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Doctoral Degrees Rise Largely Due to Foreign Student Increases

November 30, 2005

The number of doctoral degrees awarded by universities in the United States increased by 3.4 percent in 2004, representing the highest number of doctoral degrees awarded since 1998.  According to the 38th Annual Survey of Earned Doctorates, 2004 marks the second consecutive year of growth; between 2000 and 2002, the number of degrees awarded continually declined.  Foreign students continue to account for the majority of the growth. In 1974, non-U.S. citizens with temporary visas comprised 11 percent of all doctoral recipients, by 2004, this percentage has risen to 29 percent.  During the same 30 years, the number of U.S. citizens earning doctorates has remained unchanged.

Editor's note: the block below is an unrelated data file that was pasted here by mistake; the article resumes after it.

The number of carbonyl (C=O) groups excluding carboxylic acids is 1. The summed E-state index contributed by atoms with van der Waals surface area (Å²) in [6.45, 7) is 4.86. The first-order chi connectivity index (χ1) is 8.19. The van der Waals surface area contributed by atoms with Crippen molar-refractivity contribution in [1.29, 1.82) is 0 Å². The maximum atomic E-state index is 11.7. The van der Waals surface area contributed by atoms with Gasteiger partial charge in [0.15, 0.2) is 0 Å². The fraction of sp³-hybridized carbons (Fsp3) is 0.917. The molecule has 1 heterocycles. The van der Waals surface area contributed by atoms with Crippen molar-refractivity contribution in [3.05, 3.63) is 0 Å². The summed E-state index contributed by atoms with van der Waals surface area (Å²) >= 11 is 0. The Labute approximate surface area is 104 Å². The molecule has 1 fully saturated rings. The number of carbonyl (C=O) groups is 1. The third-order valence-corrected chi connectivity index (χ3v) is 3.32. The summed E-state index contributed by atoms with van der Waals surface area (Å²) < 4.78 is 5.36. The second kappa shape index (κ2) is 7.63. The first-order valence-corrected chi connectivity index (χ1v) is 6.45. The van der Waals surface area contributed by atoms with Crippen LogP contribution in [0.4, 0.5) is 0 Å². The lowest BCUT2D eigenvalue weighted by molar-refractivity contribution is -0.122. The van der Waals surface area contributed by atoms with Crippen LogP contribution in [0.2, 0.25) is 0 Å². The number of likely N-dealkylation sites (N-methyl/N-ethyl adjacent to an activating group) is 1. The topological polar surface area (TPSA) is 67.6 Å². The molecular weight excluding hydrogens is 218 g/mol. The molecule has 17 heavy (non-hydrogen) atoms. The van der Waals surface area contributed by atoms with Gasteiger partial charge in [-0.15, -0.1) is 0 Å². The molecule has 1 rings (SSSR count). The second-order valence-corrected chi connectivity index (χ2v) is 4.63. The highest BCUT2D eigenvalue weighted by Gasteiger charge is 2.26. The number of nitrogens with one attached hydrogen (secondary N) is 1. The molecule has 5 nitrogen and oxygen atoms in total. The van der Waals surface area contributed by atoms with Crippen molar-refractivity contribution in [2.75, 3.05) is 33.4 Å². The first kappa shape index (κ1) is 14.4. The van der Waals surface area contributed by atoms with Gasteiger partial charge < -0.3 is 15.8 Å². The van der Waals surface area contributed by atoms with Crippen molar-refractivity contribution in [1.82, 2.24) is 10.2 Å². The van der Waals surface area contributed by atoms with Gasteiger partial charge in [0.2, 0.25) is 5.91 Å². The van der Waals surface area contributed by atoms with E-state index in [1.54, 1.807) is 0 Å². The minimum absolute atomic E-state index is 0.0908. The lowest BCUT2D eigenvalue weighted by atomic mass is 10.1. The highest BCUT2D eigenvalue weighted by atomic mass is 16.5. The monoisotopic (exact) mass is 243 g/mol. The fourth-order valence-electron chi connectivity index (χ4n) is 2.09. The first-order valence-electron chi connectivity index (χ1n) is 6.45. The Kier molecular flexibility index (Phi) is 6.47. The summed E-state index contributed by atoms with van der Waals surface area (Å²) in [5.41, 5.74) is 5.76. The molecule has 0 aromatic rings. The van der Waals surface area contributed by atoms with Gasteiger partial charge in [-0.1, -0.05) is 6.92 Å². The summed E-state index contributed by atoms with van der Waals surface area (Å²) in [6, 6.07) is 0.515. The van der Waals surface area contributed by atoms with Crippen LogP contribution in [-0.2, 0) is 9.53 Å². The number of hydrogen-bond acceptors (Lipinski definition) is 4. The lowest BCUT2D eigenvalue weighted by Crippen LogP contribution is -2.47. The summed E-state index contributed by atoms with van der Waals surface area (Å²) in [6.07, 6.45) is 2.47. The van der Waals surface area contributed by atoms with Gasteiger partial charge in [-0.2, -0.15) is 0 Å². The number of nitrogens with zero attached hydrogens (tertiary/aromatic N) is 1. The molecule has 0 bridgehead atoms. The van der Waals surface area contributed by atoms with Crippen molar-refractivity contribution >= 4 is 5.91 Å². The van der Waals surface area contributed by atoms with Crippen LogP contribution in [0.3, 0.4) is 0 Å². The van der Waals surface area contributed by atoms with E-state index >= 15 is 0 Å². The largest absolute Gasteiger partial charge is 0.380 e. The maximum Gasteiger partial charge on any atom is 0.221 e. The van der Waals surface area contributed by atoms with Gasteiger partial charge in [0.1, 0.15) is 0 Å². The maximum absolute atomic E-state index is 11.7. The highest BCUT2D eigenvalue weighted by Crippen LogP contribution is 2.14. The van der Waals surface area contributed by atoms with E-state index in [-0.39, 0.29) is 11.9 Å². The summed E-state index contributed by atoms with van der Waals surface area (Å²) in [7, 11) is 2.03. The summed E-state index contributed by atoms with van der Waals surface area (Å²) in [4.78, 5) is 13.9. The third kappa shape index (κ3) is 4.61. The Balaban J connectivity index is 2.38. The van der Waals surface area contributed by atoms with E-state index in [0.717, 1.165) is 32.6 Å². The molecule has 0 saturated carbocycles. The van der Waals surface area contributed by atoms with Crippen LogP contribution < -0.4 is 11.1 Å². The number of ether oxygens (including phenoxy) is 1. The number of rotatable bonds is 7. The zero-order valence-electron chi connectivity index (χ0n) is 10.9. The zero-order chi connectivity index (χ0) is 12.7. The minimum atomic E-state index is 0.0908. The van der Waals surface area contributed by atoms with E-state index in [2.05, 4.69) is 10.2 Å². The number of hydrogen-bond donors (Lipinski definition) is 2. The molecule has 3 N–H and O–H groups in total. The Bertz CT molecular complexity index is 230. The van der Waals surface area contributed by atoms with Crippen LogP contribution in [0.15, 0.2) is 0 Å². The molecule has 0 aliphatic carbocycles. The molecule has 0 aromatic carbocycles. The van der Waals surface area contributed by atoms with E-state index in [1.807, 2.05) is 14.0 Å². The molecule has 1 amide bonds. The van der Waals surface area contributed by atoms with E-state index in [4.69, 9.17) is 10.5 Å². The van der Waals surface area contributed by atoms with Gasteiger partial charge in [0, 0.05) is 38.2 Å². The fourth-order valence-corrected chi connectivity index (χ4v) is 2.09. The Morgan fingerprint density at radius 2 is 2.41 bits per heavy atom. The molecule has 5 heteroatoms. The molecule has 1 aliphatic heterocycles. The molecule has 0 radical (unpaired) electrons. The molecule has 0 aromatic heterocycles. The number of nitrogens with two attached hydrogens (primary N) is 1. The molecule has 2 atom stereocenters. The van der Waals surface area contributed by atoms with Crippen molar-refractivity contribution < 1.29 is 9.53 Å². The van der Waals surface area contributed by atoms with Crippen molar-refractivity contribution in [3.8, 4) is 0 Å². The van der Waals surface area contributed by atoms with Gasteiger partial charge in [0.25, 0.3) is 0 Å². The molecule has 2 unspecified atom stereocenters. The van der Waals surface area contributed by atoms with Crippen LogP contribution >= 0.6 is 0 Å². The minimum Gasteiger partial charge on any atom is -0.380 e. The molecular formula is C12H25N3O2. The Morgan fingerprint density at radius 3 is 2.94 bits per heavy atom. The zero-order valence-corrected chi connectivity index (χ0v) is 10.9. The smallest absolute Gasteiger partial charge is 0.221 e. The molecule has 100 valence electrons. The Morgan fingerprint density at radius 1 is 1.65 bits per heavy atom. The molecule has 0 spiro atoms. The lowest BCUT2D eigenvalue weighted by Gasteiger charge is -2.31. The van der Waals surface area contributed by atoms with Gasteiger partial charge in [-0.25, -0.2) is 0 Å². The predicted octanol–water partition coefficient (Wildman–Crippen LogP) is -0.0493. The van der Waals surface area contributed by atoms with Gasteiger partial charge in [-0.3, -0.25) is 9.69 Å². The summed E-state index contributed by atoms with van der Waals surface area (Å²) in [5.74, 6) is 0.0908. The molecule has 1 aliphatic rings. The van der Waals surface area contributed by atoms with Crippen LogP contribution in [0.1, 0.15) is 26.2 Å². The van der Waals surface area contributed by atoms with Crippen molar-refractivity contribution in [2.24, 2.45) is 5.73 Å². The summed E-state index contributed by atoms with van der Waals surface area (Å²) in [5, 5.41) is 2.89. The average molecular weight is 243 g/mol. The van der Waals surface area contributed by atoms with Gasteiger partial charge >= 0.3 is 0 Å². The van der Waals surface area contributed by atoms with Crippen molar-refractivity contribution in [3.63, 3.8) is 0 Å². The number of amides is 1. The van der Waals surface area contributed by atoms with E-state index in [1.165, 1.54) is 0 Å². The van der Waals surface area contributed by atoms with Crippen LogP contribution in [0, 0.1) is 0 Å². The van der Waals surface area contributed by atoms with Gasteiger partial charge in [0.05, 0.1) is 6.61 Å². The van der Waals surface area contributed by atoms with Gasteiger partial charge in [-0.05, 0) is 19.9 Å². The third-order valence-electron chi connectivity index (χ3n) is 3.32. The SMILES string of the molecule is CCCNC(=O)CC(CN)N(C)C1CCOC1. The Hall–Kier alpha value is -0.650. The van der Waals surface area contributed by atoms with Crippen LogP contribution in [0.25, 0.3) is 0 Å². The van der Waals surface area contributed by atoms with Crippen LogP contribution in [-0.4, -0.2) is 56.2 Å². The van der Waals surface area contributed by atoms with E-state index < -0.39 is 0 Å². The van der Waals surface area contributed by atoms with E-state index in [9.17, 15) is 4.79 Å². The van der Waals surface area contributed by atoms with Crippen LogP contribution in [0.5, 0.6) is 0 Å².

Other findings in 2004 include:

  • The greatest number of doctorates awarded was in life sciences, followed by social sciences.

  • The People’s Republic of China represented the country of origin for the largest number of doctorates awarded to non-U.S. citizens.

  • U.S. racial/ethnic minorities earned 20 percent of all doctorates awarded to U.S. citizens, the largest percentage in the history of the study.

  • The University of California-Berkeley awarded the largest number of doctorates (769), followed by the University of Texas-Austin (702).

  • Half of the doctorate recipients completed their degrees with no educational (undergraduate and graduate) debt.


The report is sponsored by six federal agencies: the National Science Foundation, the National Institutes of Health, the U.S. Department of Education, the National Endowment for the Humanities, the U.S. Department of Agriculture, and the National Aeronautics and Space Administration.